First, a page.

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Far from the Lemming Crowd

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I’d refrained for years from using portable music while commuting to Osaka and back, not because nobody my age in Japan wears earphones in public, but because of the vague misgiving that it would be insufferable to perceive rush hour from the glory level of Coltrane; intolerable to be pinned against train windows with Nine-Inch Nails; devastating to crush through the business district with Nirvana; heartbreaking to arrive at my office with Concrete Blonde.

But the germ of those misgivings was my fear that the sudden contrast between ecstatic and actual would belie the folly of such an irrhythmic existence as the everyday; that with all that grandness going through my head I would find it much harder to take it all seriously than I ever had before I began wearing musicians.

Once I was plugged in though, or plugged out, rather, I found that I needn’t have worried. Shouldering into the train station men’s room with the Chet Baker quartet, or plowing through fellow rush hour contestants with the help of The Pixies imparts to the mundane that surrealistic quality it’s always lacked, transforming the commute into a suitably bizarre art form; and having all those stellar personas right there in my head to rhythm me through it all, shrinking hours of competition into minutes of playtime, drowning train announcements in Muddy Waters, blanketing shrieking infants with the Mothers of Invention, idealizing the quotidian, is basically what art is all about anyway, isn’t it?

And in this state of technoschizophrenia, hearing a music that no one else hears, tapping my feet to rhythms unsensed by those around me, lip-synching with voices from other dimensions, walking to the beat of a different drummer, as it were, I scan the commute scenario as a very zany movie by a top director with a sense of humor much like my own, to which this is the masterfully selected soundtrack; and I can walk out of the theater anytime, is the unreal mood.

And suddenly there are choices: Red Hot Chili Peppers, or train through tunnel? Thirty-three public announcements or the Talking Heads? The guy next to me coughing or Screamin Jay Hawkins? To say there is no contest is to say that the sun shines in the daytime. Although the choices may be obvious, and distinguish this virtual fugue state from true schizophrenia, nevertheless it is uplifting to be a madman manque; for, to watch the commuter hordes massively lemminging down the station stairs to I Wish I Was a Catfish is to see with a new and welcome light.

I hit the pause button, turn to a fellow commuter to share this vision, am met with the lemming look, and realize that this reality is in fact uninhabited; so I flip back out and follow the lemming crowd, but not nearly as really as I used to; actually, I’m on my way to one of the many potential heavens I’ve just begun to realize there are: a company meeting, where my boss will sing Heroin exactly like Lou Reed.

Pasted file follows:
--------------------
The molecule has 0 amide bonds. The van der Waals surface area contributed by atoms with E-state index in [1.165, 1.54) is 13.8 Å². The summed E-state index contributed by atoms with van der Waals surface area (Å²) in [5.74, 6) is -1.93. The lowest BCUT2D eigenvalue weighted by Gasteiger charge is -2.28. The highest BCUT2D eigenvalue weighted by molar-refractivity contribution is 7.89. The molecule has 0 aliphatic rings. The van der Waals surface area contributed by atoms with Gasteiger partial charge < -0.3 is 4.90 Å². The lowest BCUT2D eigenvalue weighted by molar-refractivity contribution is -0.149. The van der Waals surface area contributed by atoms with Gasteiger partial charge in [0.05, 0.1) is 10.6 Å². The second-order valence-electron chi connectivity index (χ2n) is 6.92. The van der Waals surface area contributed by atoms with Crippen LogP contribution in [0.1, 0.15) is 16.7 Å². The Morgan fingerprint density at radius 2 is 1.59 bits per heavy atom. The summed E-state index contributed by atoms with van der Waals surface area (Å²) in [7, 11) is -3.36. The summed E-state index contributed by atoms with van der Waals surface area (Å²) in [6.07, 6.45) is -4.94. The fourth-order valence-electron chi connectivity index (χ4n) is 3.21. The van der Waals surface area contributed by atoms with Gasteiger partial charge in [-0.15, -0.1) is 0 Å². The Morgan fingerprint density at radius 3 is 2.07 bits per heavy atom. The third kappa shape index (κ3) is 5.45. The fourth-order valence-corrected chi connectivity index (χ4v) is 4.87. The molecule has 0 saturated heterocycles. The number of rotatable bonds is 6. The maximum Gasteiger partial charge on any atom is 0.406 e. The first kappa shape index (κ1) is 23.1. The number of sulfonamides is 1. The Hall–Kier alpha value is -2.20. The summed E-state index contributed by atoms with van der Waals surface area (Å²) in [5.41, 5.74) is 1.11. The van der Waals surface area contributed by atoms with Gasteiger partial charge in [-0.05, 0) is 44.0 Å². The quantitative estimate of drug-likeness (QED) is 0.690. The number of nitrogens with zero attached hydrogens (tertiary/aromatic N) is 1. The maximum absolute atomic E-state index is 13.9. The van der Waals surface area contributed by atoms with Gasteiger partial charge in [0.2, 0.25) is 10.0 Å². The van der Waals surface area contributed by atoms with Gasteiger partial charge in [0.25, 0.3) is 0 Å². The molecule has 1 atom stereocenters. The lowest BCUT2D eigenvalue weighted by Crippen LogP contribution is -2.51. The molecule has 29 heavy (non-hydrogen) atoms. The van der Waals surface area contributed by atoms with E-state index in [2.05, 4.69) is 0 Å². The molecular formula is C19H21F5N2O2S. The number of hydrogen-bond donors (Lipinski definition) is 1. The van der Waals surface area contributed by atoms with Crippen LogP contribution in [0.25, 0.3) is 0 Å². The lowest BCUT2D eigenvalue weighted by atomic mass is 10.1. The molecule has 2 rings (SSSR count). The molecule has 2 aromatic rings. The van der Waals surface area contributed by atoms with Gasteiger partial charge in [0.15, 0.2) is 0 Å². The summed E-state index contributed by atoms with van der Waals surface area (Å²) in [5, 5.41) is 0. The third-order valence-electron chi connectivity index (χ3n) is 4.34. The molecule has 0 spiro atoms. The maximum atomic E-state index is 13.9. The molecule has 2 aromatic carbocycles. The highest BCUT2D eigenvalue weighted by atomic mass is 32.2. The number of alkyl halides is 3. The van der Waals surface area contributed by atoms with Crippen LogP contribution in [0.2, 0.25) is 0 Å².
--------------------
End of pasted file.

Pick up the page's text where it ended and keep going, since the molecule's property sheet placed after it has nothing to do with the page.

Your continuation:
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About Robert Brady

  • Eric Olsen

    Great post Robert, and superior taste! My problem is I hate to have my ears covered so that I can’t process the sound of my environment. So much of our awareness is auditory that I feel unbalanced, disconnected, remote, and while that can certainly be a good thing, in general it makes me very antsy. I’m also not a very good multi-tasker – I need to concentrate on what I’m doing and music tends to distract me terribly. That’s why I can’t sit at the computer and do my various chores while listening to music – I am driven to distraction.

    I envy those who can do these things, though, I’m a freak

  • http://www.foliage.com/~marks Mark Saleski

    very cool thoughts.

    reminds me of my most bizarre musical/environmental incident.

    driving to work at 5:45AM and i’m listen to Philip Glass’ Mishima…i drive by a house where a woman is holding a paper towel underneath the butt of a poodle who is in the middle of taking a poodle poop.

    i tell you you can’t make stuff up like this.

    (though i supposed it would have been a little funnier if i’d been listening to Einstein On The Beach)

  • http://www.foliage.com/~marks Mark Saleski

    eric, you can’t listen to music while you write? holy cow.

  • Eric Olsen

    only if I’m writing about THAT music

  • ClubhouseCancer

    Wow, Eric. I turn on the stereo when I wake up, turn it off when I leave, and turn it on when I arrive back home. I do EVERYTHING with music on. And it’s 95 percent Monkees.

    Mark, you too, right? Not the Monkees part, but you write and work and read with tunes on, right? Anybody else?

    And Eric, i have no problem writing or reading about opera or Ornette while listening to “More of the Monkees.”

    Sincerely,
    Boyce/Hart

  • http://www.foliage.com/~marks Mark Saleski

    yep (not the Monkees part).

    i listen to music for every activity except bathroom breaks and baseball games.

  • http://www.rodneywelch.blogspot.com Rodney Welch

    I try to listen to music when I write, but sometimes it’s just too distracting — it tends to hamper rather than help the flow of thoughts. I prefer not to listen to it when I read, unless I’m reading something easy to follow.

  • Eric Olsen

    It would be great if I could, but I can’t. I listen when I am LISTENING, when I work out, playing with the kids, in the car (if I’m not listening to news or sports), and when I read at night. That’s about it unless I’m on vacation, when I have it on most of the time.